Former seamstress must raise the money to buy her Minneapolis building.
The self-proclaimed "Warrior Princess" of West Broadway has landed in another battle, and this one could put her on the street.
Jariland Spence, a seamstress who four years ago converted her north Minneapolis storefront shop into a prayer center for all comers, says she's been ordered out of the building by the landlord, who wants to sell.
A last-minute reprieve came last week when a hearing before a Hennepin County Housing Court judge led to a 30-day grace period. That's how long Spence has to finance the $142,500 necessary to buy the building -- a one-story, 2,500-square-foot brick store built in 1921.
"She needs a white knight," said her attorney, Bill Butler.
How Spence came this far is a story itself, one known to homeless men, recently released felons, women at their wits' end and others in need. They found her "God's Prayer Center" along the commercial strip of West Broadway and stepped inside. They found a place to sit down, have a cup of coffee and share their story. A photo of Spence sits on a desk inside, the caption "Warrior Princess" spelled out like a job title.
"People come in for comfort," said Spence. "They come in to be listened to."
Spence said she ran a sewing business at the location for 18 years before she heard a calling to help others.
"I sew life into people now," she said.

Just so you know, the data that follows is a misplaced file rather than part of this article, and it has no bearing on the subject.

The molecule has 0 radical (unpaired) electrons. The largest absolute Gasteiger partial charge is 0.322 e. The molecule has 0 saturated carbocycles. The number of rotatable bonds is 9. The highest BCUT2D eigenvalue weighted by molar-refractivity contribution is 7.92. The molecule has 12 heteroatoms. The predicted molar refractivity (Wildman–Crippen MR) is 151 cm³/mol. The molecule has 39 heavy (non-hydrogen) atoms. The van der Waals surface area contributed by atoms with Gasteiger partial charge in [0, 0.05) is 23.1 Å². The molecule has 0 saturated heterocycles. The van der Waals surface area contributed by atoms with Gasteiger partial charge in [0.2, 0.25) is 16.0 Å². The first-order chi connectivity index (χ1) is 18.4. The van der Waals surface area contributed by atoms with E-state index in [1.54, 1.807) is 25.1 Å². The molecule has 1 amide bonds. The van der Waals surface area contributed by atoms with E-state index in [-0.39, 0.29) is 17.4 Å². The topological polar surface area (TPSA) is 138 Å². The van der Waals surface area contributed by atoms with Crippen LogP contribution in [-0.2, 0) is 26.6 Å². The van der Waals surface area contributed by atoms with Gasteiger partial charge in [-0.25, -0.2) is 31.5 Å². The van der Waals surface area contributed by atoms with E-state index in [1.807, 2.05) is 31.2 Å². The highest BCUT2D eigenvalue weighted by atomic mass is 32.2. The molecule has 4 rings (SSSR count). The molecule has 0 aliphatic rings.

She's sustained her operation with the help of two primary donors, plus random donations and other support. Grace Church in Eden Prairie recently sent over food to help her pull off her weekly free meal, which she offers Thursdays.
Her landlord since 1999 has been John Reider. On Sept. 20 he delivered a letter that said the building had been sold. The new owners wanted her out by Nov. 1. Reider could not be reached for comment Friday.
It wasn't the first time she and Reider were at cross purposes over the building. She was evicted last year, in August, for falling behind in her monthly rent of $1,200. She moved out, but then pleaded with Reider to allow her back in to host her annual Thanksgiving meal last year. He relented. She held the meal and was able to make rent payments again. In January, she and Reider signed a purchase agreement that said she would purchase the building in July.
Spence said she raised money for the purchase, but after the North Side tornado hit on May 22, the money was used to help others instead.
When she learned of the new buyer, Spence tried to negotiate with them, but they wanted to raise her rent to $2,600.
Instead she and Butler faced Reider in Housing Court last week, arguing that the January purchase agreement is still valid and that she should be given the chance to buy the property.
The case was headed to a jury trial set for next Tuesday when Reider agreed to a 30-day window for Spence to raise the funds, said Butler.
For now Spence has continued her work, meeting one-on-one with people in need, listening and praying. She held the annual Thanksgiving meal, and several hundred people stopped in over the course of two days for a free hot supper, she said.
Spence says she's confident something will work out.
"I know that the money is going to come from me to buy that building," she said.
Matt McKinney • 612-217-1747